A third of young adults in the United States don’t believe humans are causing climate change. While that may sound surprising, it shouldn’t — it’s what many kids learn in school.
In her new book “Miseducation: How Climate Change is Taught in America,” investigative journalist Katie Worth traveled to different classrooms to speak with teachers and students about how they learn and teach climate change. Worth explores the ways climate denialism makes its way into classrooms through textbooks, legislation and biased teachers.
Worth found a red-blue divide in climate education. States with Republican-controlled legislatures are far more likely to have watered-down education standards — or no standards at all — on how to teach climate change. All states with a Democratic majority have adopted education standards that require the subject to be taught, Worth said.
Colorado was scored an “A-” in a state-by-state review of climate education standards conducted by the National Center for Science Education and the Texas Freedom Network Education Fund. The 2020 analysis graded states on how well the education standards communicate that the Earth’s climate is changing, that humans are causing it, how people will be affected, and that there are solutions to the problem.
In an interview with “Colorado Matters,” Worth said she was inspired to write the book after visiting the Marshall Islands on a reporting assignment. She found that many students understood and talked about climate change fluently. One child learned about climate change in school every year since he was 6. He and his classmates could detail the cause of climate change, the global effects, and the hazards it posed to their island home in the Pacific Ocean.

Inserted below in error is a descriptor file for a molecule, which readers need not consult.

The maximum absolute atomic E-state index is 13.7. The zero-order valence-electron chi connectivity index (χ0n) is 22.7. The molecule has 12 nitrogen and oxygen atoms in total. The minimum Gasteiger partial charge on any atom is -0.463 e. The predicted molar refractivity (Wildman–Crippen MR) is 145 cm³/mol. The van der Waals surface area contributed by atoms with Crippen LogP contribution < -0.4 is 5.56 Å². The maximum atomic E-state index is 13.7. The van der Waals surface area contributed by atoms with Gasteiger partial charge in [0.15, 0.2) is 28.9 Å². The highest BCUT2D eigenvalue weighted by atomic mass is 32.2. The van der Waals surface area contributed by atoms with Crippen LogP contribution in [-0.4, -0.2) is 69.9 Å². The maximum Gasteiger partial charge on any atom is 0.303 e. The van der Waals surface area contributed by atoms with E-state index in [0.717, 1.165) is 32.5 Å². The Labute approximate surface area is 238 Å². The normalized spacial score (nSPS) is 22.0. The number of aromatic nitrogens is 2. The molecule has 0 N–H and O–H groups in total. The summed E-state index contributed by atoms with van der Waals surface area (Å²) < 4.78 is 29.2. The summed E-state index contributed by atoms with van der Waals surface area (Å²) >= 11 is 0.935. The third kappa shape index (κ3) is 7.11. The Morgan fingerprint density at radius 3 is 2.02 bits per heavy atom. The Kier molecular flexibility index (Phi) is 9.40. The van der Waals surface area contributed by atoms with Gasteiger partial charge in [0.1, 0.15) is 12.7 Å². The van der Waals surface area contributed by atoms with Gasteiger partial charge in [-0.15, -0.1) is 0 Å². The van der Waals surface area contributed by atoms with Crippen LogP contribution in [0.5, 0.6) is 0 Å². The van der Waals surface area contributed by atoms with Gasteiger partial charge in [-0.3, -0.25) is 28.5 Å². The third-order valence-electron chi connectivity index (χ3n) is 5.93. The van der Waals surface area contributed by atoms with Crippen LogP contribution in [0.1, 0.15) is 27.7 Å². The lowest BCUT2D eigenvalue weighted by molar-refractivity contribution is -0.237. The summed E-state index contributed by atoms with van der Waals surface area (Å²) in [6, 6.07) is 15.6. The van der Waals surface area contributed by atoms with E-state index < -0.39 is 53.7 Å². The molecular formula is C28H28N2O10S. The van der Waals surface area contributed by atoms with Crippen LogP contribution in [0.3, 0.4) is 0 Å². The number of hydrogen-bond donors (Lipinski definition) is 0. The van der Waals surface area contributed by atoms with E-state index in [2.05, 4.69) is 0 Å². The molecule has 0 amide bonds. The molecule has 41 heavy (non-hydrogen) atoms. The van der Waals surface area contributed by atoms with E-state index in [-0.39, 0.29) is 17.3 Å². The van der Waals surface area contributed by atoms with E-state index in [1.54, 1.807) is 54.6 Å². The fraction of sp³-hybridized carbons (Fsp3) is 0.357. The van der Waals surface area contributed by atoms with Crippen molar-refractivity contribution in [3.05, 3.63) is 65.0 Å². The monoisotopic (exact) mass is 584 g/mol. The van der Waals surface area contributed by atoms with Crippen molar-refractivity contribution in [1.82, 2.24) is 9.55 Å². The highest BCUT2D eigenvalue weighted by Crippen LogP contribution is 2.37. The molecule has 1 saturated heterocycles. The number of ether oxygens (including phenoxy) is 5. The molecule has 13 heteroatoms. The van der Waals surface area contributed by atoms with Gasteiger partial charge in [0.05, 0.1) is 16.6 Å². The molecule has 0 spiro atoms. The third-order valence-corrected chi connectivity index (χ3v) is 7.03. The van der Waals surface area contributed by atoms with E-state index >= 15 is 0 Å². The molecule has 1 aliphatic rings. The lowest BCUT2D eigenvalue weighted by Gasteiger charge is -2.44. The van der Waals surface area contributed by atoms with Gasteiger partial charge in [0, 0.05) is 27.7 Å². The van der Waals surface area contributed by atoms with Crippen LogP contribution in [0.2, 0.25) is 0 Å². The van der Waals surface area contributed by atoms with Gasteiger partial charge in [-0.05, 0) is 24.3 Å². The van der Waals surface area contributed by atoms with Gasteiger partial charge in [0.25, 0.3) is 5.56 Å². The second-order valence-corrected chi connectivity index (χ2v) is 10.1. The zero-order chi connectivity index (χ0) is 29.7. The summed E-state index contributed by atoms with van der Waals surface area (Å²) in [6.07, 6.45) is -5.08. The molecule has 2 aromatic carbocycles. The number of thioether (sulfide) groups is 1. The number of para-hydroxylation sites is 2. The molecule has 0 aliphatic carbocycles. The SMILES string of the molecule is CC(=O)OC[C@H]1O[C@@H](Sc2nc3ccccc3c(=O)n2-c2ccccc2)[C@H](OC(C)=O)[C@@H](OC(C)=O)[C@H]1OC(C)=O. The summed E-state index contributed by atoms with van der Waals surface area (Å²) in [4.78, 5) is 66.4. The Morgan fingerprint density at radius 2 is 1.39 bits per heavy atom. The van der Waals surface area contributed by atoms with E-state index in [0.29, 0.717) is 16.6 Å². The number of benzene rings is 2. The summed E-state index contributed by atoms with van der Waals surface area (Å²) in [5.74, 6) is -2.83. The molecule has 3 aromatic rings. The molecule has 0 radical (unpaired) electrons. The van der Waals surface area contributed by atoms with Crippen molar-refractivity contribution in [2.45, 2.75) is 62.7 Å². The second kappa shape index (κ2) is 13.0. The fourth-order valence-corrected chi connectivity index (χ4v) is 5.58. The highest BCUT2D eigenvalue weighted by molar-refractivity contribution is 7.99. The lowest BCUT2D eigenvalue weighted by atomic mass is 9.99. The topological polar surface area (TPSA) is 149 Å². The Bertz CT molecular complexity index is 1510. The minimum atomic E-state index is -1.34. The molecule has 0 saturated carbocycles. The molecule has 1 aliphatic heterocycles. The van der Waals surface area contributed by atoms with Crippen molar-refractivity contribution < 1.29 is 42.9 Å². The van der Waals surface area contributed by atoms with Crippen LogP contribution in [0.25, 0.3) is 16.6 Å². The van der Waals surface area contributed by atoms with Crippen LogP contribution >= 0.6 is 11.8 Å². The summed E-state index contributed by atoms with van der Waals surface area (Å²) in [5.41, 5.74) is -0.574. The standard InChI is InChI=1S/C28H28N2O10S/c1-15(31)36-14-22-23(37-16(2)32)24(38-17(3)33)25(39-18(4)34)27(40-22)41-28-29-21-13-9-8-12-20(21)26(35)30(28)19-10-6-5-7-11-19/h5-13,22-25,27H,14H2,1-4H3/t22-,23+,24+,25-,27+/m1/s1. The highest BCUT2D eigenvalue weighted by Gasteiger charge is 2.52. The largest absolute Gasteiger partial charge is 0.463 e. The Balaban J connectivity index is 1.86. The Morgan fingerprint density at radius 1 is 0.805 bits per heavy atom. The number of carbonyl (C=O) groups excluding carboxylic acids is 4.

Worth said the high level of student climate change knowledge was fueled by awareness outside the classroom.
“The adults in the Marshall Islands know a lot about climate change just because it’s so relevant to their life,” she said.
One student’s family was considering moving to Enid, Okla. Worth wanted to know what the 9-year-old might learn about climate change in schools there if he were to relocate. After visiting the city and speaking to kids and teachers, Worth said four out of five students told her she was the first adult to utter the phrase “climate change” to them on school grounds.
At the time, Oklahoma didn’t require the subject be taught, Worth said.
Worth also visited her old high school in California and spoke with a science teacher who has students complete a climate solutions project each year. The teacher said the project is usually a hit, but her class seemed uninterested one year. The teacher learned a history teacher down the hall was showing students online climate conspiracy videos to make sure they “understood both sides,” she told Worth.
“While that, on the very surface, sounds reasonable, what we know is that there aren’t both sides when talking about the science of climate change,” Worth said. “There’s plenty of sides when you’re talking about what to do about climate change, but there’s no actual scientific debate about what’s causing it.”
Worth said surveys have found that many science educators frame the cause of climate change as a debate. She also found that the most popular science textbooks present the cause of climate change as unsettled science. One textbook encouraged students to debate the cause of global warming.
Worth said she’s talked with textbook authors and industry leaders who cited various factors driving the low level of climate change education in many classrooms. One former editor said Texas — one of the largest textbook buyers in the nation — has a disproportionate influence over what’s published.
Texas was rated an “F” for its climate education standards in the National Center for Science Education review.
“We have to decide that it’s important to teach kids about this, to arm kids with the information about this phenomenon that will shape their lives,” Worth said.
This interview will air on “Colorado Matters” on CPR News on Jan. 4, 2022.
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